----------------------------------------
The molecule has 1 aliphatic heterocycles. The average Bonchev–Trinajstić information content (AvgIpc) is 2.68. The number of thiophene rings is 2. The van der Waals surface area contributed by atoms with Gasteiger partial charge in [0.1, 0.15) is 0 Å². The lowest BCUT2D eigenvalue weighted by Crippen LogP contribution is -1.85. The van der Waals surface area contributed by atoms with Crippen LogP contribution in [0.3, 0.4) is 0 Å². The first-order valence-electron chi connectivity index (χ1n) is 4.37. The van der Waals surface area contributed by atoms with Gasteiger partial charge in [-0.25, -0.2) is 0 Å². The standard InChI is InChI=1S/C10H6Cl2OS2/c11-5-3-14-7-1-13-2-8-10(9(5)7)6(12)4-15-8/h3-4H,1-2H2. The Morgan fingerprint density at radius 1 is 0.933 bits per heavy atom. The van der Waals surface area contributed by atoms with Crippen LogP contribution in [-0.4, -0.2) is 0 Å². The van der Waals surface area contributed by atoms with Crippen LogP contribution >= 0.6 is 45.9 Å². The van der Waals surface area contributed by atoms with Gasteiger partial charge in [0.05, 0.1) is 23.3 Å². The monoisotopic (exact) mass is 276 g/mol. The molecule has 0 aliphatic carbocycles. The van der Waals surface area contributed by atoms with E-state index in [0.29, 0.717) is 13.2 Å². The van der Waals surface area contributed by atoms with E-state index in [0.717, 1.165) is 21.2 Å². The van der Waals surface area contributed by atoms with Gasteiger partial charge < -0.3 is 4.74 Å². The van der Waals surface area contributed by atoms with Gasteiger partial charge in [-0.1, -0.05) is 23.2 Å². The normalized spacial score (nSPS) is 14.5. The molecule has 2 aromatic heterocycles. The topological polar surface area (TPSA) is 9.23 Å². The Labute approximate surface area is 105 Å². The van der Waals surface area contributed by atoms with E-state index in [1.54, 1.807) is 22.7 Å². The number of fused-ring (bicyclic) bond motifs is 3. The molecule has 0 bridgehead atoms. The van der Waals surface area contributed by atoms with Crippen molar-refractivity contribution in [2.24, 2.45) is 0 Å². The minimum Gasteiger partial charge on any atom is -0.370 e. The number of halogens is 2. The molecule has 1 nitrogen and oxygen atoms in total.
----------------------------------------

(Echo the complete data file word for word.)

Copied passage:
The molecule has 1 aliphatic heterocycles. The average Bonchev–Trinajstić information content (AvgIpc) is 2.68. The number of thiophene rings is 2. The van der Waals surface area contributed by atoms with Gasteiger partial charge in [0.1, 0.15) is 0 Å². The lowest BCUT2D eigenvalue weighted by Crippen LogP contribution is -1.85. The van der Waals surface area contributed by atoms with Crippen LogP contribution in [0.3, 0.4) is 0 Å². The first-order valence-electron chi connectivity index (χ1n) is 4.37. The van der Waals surface area contributed by atoms with Gasteiger partial charge in [-0.25, -0.2) is 0 Å². The standard InChI is InChI=1S/C10H6Cl2OS2/c11-5-3-14-7-1-13-2-8-10(9(5)7)6(12)4-15-8/h3-4H,1-2H2. The Morgan fingerprint density at radius 1 is 0.933 bits per heavy atom. The van der Waals surface area contributed by atoms with Crippen LogP contribution in [-0.4, -0.2) is 0 Å². The van der Waals surface area contributed by atoms with Crippen LogP contribution >= 0.6 is 45.9 Å². The van der Waals surface area contributed by atoms with Gasteiger partial charge in [0.05, 0.1) is 23.3 Å². The monoisotopic (exact) mass is 276 g/mol. The molecule has 0 aliphatic carbocycles. The van der Waals surface area contributed by atoms with E-state index in [0.29, 0.717) is 13.2 Å². The van der Waals surface area contributed by atoms with E-state index in [0.717, 1.165) is 21.2 Å². The van der Waals surface area contributed by atoms with Gasteiger partial charge < -0.3 is 4.74 Å². The van der Waals surface area contributed by atoms with Gasteiger partial charge in [-0.1, -0.05) is 23.2 Å². The normalized spacial score (nSPS) is 14.5. The molecule has 2 aromatic heterocycles. The topological polar surface area (TPSA) is 9.23 Å². The Labute approximate surface area is 105 Å². The van der Waals surface area contributed by atoms with E-state index in [1.54, 1.807) is 22.7 Å². The number of fused-ring (bicyclic) bond motifs is 3. The molecule has 0 bridgehead atoms. The van der Waals surface area contributed by atoms with Crippen molar-refractivity contribution in [2.24, 2.45) is 0 Å². The minimum Gasteiger partial charge on any atom is -0.370 e. The number of halogens is 2. The molecule has 1 nitrogen and oxygen atoms in total.